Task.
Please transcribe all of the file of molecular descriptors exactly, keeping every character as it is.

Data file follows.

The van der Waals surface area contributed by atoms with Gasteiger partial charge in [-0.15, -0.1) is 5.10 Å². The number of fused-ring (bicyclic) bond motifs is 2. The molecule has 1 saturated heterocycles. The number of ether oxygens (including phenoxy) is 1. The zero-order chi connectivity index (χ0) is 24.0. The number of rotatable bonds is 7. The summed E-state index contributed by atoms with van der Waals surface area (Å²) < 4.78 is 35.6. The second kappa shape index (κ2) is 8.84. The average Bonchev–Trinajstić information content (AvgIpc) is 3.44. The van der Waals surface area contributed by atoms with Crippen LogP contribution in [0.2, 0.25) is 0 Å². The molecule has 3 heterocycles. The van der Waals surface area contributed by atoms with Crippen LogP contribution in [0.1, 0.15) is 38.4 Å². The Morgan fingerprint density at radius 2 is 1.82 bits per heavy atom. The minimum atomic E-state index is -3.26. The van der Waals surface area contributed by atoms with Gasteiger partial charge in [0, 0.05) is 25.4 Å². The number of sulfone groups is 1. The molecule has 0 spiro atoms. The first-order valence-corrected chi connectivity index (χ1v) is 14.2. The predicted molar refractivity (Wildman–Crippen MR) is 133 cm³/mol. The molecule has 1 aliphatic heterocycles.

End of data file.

The van der Waals surface area contributed by atoms with Gasteiger partial charge in [-0.15, -0.1) is 5.10 Å². The number of fused-ring (bicyclic) bond motifs is 2. The molecule has 1 saturated heterocycles. The number of ether oxygens (including phenoxy) is 1. The zero-order chi connectivity index (χ0) is 24.0. The number of rotatable bonds is 7. The summed E-state index contributed by atoms with van der Waals surface area (Å²) < 4.78 is 35.6. The second kappa shape index (κ2) is 8.84. The average Bonchev–Trinajstić information content (AvgIpc) is 3.44. The van der Waals surface area contributed by atoms with Crippen LogP contribution in [0.2, 0.25) is 0 Å². The molecule has 3 heterocycles. The van der Waals surface area contributed by atoms with Crippen LogP contribution in [0.1, 0.15) is 38.4 Å². The Morgan fingerprint density at radius 2 is 1.82 bits per heavy atom. The minimum atomic E-state index is -3.26. The van der Waals surface area contributed by atoms with Gasteiger partial charge in [0, 0.05) is 25.4 Å². The number of sulfone groups is 1. The molecule has 0 spiro atoms. The first-order valence-corrected chi connectivity index (χ1v) is 14.2. The predicted molar refractivity (Wildman–Crippen MR) is 133 cm³/mol. The molecule has 1 aliphatic heterocycles.